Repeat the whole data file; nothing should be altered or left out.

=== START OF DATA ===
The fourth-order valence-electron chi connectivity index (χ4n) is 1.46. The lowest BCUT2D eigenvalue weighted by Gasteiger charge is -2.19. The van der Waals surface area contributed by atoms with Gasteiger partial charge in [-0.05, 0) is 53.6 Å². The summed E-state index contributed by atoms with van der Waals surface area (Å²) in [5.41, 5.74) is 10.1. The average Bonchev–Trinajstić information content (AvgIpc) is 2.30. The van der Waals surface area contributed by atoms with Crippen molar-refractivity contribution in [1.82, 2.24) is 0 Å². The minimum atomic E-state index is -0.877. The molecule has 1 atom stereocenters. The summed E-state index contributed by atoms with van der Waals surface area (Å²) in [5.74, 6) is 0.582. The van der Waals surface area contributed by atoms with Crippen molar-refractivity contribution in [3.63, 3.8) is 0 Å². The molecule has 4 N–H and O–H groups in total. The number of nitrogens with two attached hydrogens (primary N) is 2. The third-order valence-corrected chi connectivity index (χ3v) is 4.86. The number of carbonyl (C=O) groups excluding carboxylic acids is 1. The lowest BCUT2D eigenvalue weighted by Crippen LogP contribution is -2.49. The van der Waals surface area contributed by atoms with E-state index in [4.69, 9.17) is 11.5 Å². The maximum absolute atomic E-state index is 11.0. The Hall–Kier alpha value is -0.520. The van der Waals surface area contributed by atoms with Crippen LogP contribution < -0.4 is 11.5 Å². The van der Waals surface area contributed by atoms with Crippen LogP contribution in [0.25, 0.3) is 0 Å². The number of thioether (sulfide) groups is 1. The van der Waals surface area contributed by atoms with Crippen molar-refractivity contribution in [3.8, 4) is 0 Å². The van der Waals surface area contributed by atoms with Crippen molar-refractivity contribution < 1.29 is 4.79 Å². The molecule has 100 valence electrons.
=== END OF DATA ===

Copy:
The fourth-order valence-electron chi connectivity index (χ4n) is 1.46. The lowest BCUT2D eigenvalue weighted by Gasteiger charge is -2.19. The van der Waals surface area contributed by atoms with Gasteiger partial charge in [-0.05, 0) is 53.6 Å². The summed E-state index contributed by atoms with van der Waals surface area (Å²) in [5.41, 5.74) is 10.1. The average Bonchev–Trinajstić information content (AvgIpc) is 2.30. The van der Waals surface area contributed by atoms with Crippen molar-refractivity contribution in [1.82, 2.24) is 0 Å². The minimum atomic E-state index is -0.877. The molecule has 1 atom stereocenters. The summed E-state index contributed by atoms with van der Waals surface area (Å²) in [5.74, 6) is 0.582. The van der Waals surface area contributed by atoms with Crippen molar-refractivity contribution in [3.63, 3.8) is 0 Å². The molecule has 4 N–H and O–H groups in total. The number of nitrogens with two attached hydrogens (primary N) is 2. The third-order valence-corrected chi connectivity index (χ3v) is 4.86. The number of carbonyl (C=O) groups excluding carboxylic acids is 1. The lowest BCUT2D eigenvalue weighted by Crippen LogP contribution is -2.49. The van der Waals surface area contributed by atoms with E-state index in [4.69, 9.17) is 11.5 Å². The maximum absolute atomic E-state index is 11.0. The Hall–Kier alpha value is -0.520. The van der Waals surface area contributed by atoms with Crippen LogP contribution < -0.4 is 11.5 Å². The van der Waals surface area contributed by atoms with Crippen LogP contribution in [0.25, 0.3) is 0 Å². The number of thioether (sulfide) groups is 1. The van der Waals surface area contributed by atoms with Crippen molar-refractivity contribution in [3.8, 4) is 0 Å². The van der Waals surface area contributed by atoms with Crippen molar-refractivity contribution < 1.29 is 4.79 Å². The molecule has 100 valence electrons.